AO: Another rod that has a great balance of power and feel. Unlike some rods in the test it felt like a true 6 wt, although there is plenty of power in the butt and if you wind it up, it will throw a long line well.
AF: I thought the RS had a similar tip action to the Scierra. It is very accurate and you can feel the rod load in the handle. The blank is quite steely, but it doesnt wow me.
AO: This is a fast, tip-action rod that has a nice balance to it with a 6 wt line. It roll casts well and would handle a sinking line with no problem. I would use this rod but it probably wouldn’t suit casters with a more relaxed stroke.
AF: This rod has plenty of power in reserve and feels like more of an all-rounder than an out-and-out dry-fly rod. It would be at its best fishing nymphs and had no problems casting across the wind.
AO: I wasn’t as keen on this rod as Andrew. It would certainly suit a caster with a more relaxed casting stroke who prefers a softer rod. There is no question that the rod loads well and has plenty of feel during the cast.
AF: This is an excellent rod. It loads well at short range and you get superb feel through the handle. It bends deep into the blank but recovers quickly. You can be delicate with it, which is perfect for fishing dry-flies and nymphs, but you can also wind it up and cast a long way. I would like to own this rod – it’s my clear favourite.
AO: The GR70 casts a line perfectly well but there was something about it that didn’t quite feel right. It is a very tip-action rod that doesn’t bend a great deal during the cast. It felt very much like a 7 wt and cast a 7 wt line with no problem at all.
AF: I felt this rod lacks a bit of feel and was quite hard to load with a 6 wt line. Once you have plenty of line out, it casts well enough, but I would recommend going up a line size to get the best out of it, which rather defeats the object of going for a lighter set-up.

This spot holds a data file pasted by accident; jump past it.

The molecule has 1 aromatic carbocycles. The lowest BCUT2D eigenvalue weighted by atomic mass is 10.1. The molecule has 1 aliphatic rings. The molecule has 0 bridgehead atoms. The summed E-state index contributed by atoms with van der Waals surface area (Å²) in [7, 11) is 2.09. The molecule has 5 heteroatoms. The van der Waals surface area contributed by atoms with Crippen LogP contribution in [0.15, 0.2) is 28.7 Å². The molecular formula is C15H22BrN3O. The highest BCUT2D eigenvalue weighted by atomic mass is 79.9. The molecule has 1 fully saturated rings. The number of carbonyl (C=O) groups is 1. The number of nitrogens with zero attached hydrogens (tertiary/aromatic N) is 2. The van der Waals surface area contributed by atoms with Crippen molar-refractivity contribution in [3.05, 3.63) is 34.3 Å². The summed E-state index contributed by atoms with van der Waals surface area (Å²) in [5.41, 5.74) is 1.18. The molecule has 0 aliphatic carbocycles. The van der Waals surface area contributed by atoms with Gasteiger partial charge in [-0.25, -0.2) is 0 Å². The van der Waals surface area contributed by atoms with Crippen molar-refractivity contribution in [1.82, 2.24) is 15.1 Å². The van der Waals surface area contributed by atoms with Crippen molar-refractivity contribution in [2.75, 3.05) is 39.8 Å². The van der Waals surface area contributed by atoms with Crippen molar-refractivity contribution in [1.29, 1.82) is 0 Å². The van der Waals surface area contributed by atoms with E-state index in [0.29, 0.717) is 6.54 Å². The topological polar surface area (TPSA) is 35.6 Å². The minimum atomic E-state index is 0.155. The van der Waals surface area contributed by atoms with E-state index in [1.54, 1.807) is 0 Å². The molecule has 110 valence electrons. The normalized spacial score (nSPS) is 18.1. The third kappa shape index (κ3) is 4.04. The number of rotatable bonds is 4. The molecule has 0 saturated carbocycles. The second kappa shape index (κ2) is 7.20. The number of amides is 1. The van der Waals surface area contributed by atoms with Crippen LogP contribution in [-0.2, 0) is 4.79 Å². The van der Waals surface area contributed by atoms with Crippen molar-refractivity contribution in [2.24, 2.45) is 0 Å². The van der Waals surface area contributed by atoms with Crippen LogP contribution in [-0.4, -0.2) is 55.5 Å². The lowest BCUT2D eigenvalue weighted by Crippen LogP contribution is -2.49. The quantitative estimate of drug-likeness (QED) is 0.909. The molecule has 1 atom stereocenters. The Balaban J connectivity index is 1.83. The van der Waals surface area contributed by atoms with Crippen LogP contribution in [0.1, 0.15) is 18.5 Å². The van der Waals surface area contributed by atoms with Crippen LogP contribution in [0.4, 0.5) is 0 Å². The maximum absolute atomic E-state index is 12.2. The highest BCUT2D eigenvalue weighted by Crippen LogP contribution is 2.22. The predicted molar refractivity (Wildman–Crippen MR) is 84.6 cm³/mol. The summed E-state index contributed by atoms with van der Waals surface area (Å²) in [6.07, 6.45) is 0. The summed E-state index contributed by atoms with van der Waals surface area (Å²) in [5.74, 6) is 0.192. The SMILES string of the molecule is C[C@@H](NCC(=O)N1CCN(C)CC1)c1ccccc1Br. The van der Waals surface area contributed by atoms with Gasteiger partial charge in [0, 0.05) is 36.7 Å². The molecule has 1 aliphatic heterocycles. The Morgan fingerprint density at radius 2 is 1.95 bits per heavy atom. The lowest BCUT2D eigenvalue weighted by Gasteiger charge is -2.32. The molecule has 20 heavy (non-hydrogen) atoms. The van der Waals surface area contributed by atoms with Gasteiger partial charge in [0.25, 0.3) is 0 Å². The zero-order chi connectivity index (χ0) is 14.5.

AO: I think this rod is in a world of its own. It is very responsive and I feel I could present a fly absolutely anywhere I want to with incredible accuracy. With it I would be happy casting small dry-flies on light leaders all day. It is superb at short and long range, a great all-round performer that is an absolute delight to use – which you would expect for the price. One of my favourites.
AF: This is not a beginners rod. It has a tip action that isn’t as forgiving as the Hardy or Winston and you can’t feel it load as well. It is really good at distance and very accurate, but I disagree with Al because I didn’t think it was as good at short range. For me it was an all-rounder that would compare too closely with most 7 wts and doesnt have the feel Im looking for with a lighter surface-fishing outfit.
AO: This is a very nice piece of kit that has the excellent build quality typical of a Daiwa rod. It has a fast action with plenty of power in the blank though perhaps not as much feel as some other rods in the test.
AF: The Airity feels like a bigger rod, and would probably handle a line heavier without too much trouble. It has a tip action, plenty of power and will cast a long way. It probably wouldn’t be the best choice as a specialist dry-fly rod but would be better suited to nymphs and Buzzers. It certainly handled the windy conditions well.